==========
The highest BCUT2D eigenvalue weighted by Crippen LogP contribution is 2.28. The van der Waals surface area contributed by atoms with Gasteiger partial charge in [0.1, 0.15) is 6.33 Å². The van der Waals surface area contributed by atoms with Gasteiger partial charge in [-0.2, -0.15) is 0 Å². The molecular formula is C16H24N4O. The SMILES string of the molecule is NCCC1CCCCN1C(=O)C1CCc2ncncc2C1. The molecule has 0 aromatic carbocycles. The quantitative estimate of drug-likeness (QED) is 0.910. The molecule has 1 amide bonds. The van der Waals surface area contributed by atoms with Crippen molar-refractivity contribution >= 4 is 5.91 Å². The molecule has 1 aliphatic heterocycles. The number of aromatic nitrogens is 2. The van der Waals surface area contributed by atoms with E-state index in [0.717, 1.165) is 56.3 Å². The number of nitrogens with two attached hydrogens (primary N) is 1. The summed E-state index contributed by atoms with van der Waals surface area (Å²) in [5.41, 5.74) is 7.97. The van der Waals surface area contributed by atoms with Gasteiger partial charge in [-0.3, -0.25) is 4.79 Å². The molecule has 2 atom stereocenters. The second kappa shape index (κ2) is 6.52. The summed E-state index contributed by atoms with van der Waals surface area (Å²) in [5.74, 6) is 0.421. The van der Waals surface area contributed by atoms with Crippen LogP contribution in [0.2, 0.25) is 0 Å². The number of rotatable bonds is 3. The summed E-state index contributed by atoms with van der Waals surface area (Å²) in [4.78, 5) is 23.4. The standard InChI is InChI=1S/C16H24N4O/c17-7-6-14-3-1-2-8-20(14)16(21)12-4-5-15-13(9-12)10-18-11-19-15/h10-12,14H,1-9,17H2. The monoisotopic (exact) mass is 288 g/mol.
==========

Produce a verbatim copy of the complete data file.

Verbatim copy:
The highest BCUT2D eigenvalue weighted by Crippen LogP contribution is 2.28. The van der Waals surface area contributed by atoms with Gasteiger partial charge in [0.1, 0.15) is 6.33 Å². The van der Waals surface area contributed by atoms with Gasteiger partial charge in [-0.2, -0.15) is 0 Å². The molecular formula is C16H24N4O. The SMILES string of the molecule is NCCC1CCCCN1C(=O)C1CCc2ncncc2C1. The molecule has 0 aromatic carbocycles. The quantitative estimate of drug-likeness (QED) is 0.910. The molecule has 1 amide bonds. The van der Waals surface area contributed by atoms with Crippen molar-refractivity contribution >= 4 is 5.91 Å². The molecule has 1 aliphatic heterocycles. The number of aromatic nitrogens is 2. The van der Waals surface area contributed by atoms with E-state index in [0.717, 1.165) is 56.3 Å². The number of nitrogens with two attached hydrogens (primary N) is 1. The summed E-state index contributed by atoms with van der Waals surface area (Å²) in [5.41, 5.74) is 7.97. The van der Waals surface area contributed by atoms with Gasteiger partial charge in [-0.3, -0.25) is 4.79 Å². The molecule has 2 atom stereocenters. The second kappa shape index (κ2) is 6.52. The summed E-state index contributed by atoms with van der Waals surface area (Å²) in [5.74, 6) is 0.421. The van der Waals surface area contributed by atoms with Crippen LogP contribution in [0.2, 0.25) is 0 Å². The number of rotatable bonds is 3. The summed E-state index contributed by atoms with van der Waals surface area (Å²) in [4.78, 5) is 23.4. The standard InChI is InChI=1S/C16H24N4O/c17-7-6-14-3-1-2-8-20(14)16(21)12-4-5-15-13(9-12)10-18-11-19-15/h10-12,14H,1-9,17H2. The monoisotopic (exact) mass is 288 g/mol.